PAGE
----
The debate over the most recent accusations about how Amazon is destroying the book industry has taken a new turn with some new arguments, all of which–yet again–have nothing more behind them than the insistence that Amazon hates books, hates authors, hates readers, and basically…hates everyone.
In a brilliant post with some actual explanation behind it, bestselling self-published and hybrid author Hugh Howey wrote on his blog that he’s been hearing the news that Amazon would be decreasing its current 70% royalty payout for the last two years. In his post, he explains that Amazon currently pays the publishers (re: authors of their self-published works) 70% of the sale price of the book, keeping 30% as the distribution fee. Howey likens that to the incredibly similar 60-40 split that publishers earned from book retailer Barnes and Noble when Howey was an employee in a physical store.
But rebuttals to Howey’s viewpoint from sites such as this one argue that Amazon is not actually a bookstore, and therefore doesn’t deserve the 30% take. It is nothing more than a website that has no overhead and no work involved in putting virtual books on non-existent shelves for its customers. (The fallacy that Amazon has no bookshelf and no overhead is laughable, considering the hundreds of thousands of employees that the retailer maintains)
Another widely dispersed viewpoint is that Amazon is edging out all of its competitors one by one, and that when it has accomplished its mission of world domination, it will drop the royalty rate it pays its authors. Again, how would this takeover of the book industry be possible, when authors can self-publish and sell their own content without Amazon’s help?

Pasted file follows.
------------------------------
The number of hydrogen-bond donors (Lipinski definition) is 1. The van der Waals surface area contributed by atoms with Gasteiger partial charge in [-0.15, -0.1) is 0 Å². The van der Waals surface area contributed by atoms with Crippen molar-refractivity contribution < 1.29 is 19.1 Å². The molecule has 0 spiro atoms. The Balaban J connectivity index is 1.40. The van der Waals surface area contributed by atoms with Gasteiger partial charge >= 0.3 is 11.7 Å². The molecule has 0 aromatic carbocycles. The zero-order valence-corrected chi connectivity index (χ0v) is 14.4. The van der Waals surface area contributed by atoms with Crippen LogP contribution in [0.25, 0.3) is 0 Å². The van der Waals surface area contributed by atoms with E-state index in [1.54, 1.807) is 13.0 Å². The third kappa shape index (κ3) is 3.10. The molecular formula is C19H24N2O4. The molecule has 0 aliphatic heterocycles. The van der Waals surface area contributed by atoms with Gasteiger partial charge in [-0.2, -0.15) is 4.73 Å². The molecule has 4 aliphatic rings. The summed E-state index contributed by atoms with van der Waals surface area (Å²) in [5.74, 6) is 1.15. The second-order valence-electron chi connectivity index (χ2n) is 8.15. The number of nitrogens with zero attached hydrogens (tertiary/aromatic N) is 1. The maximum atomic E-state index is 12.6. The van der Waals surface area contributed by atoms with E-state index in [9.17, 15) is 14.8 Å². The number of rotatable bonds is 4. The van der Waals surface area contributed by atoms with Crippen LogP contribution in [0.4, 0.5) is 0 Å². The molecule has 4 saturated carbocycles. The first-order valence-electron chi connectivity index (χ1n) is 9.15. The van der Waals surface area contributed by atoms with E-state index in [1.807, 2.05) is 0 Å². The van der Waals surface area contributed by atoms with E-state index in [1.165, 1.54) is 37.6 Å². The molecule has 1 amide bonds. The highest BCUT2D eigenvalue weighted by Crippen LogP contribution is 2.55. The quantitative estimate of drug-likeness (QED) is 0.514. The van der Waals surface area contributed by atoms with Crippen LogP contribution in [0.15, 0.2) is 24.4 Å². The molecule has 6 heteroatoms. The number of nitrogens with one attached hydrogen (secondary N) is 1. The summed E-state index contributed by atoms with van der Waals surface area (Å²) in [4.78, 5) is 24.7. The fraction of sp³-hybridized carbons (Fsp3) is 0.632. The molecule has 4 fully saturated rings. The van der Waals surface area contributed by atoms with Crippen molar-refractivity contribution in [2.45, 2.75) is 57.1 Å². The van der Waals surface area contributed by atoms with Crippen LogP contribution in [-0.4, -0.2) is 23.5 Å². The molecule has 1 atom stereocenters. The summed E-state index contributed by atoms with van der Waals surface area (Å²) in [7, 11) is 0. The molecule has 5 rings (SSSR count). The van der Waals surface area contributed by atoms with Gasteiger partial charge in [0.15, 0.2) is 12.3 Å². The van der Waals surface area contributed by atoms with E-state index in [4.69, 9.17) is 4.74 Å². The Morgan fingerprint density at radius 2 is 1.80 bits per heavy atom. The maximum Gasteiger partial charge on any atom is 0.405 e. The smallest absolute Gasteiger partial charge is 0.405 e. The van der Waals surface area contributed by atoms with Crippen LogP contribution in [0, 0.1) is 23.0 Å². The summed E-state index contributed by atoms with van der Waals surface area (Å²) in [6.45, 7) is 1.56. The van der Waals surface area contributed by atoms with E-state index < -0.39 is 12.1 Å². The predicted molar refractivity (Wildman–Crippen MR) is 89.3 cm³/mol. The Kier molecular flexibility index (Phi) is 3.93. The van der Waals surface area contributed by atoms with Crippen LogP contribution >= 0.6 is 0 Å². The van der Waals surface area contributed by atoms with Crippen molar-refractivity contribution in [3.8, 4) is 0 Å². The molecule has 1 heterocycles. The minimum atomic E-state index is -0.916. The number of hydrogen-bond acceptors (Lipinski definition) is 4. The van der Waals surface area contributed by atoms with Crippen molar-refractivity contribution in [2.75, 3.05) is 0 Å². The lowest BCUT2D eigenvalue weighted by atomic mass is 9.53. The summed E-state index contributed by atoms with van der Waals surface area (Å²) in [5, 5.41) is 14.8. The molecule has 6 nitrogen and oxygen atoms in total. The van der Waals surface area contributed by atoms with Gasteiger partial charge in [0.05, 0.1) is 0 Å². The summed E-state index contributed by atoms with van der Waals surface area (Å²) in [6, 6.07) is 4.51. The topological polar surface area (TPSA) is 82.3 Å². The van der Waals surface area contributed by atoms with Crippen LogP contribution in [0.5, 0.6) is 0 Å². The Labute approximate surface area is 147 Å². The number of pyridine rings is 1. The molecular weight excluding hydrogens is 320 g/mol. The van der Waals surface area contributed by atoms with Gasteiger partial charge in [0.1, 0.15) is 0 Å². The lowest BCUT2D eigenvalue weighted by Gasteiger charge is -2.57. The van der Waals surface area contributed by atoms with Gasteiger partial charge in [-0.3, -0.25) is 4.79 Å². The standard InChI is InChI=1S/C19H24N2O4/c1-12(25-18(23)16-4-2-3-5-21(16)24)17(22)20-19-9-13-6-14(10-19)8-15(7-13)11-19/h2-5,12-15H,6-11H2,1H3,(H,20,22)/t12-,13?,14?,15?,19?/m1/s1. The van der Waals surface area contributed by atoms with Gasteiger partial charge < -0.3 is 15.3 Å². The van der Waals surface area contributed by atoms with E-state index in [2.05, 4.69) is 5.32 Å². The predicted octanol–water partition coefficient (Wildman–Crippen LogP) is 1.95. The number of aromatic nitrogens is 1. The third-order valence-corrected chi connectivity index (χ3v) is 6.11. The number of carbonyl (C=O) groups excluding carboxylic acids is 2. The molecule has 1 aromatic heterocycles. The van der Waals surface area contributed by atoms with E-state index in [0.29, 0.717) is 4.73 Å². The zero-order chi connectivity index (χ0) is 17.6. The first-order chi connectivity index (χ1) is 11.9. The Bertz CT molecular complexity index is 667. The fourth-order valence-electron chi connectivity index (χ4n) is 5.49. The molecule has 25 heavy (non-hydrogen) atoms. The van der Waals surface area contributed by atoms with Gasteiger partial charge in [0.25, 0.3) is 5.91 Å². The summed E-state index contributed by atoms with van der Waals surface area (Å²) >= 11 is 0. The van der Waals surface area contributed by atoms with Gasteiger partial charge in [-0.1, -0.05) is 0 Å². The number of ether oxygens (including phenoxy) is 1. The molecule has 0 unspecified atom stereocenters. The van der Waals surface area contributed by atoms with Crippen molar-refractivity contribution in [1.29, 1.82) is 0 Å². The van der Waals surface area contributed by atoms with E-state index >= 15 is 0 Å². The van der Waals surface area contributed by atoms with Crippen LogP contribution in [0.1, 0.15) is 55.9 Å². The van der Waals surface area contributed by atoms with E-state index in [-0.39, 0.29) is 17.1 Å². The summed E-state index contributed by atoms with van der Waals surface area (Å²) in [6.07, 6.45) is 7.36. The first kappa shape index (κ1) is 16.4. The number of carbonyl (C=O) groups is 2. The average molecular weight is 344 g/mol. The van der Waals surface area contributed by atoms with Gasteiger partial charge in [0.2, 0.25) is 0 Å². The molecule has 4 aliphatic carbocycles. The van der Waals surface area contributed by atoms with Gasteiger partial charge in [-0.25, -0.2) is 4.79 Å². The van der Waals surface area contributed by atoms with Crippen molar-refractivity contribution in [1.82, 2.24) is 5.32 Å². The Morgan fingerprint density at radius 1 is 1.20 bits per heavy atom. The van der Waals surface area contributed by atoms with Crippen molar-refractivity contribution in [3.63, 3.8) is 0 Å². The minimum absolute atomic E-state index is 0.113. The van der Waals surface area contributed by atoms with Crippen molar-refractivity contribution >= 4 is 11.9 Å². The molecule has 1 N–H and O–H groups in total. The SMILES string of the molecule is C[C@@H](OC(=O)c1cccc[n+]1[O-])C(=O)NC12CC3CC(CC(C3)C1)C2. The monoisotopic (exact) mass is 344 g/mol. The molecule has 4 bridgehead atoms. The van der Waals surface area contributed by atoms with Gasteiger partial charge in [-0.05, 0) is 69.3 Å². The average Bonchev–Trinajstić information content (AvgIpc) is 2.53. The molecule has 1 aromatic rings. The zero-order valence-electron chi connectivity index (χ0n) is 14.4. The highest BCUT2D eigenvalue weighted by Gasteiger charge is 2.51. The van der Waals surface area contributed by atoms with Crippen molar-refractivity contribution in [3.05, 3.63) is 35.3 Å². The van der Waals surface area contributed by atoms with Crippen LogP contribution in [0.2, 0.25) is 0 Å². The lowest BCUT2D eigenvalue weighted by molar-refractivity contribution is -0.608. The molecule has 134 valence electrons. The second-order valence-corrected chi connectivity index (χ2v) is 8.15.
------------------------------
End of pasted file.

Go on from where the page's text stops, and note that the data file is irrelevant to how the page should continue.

The basic assumption with all things Amazon is that we have no choice but to shop or publish with Amazon, an argument that makes its proponents look a little on the ridiculous side. Why are we wasting our breaths shouting that Amazon will ruin us, even while insisting we have no choice but to patronize them? Does Amazon control our water supply, threatening to choke us out if we fail to spend enough with our Prime memberships?
Probably the greatest thing about the current digital publishing phenomenon is the fact that authors now have actual, viable choices. Yes, Amazon controls such a major market share that not listing a book on Amazon is akin to throwing it in a box under the bed, but that is a fact that we as consumers created. If we don’t like Amazon’s business practices, we are free to avoid them. But speculating on what will happen once the end of the (retail) world occurs is pointless.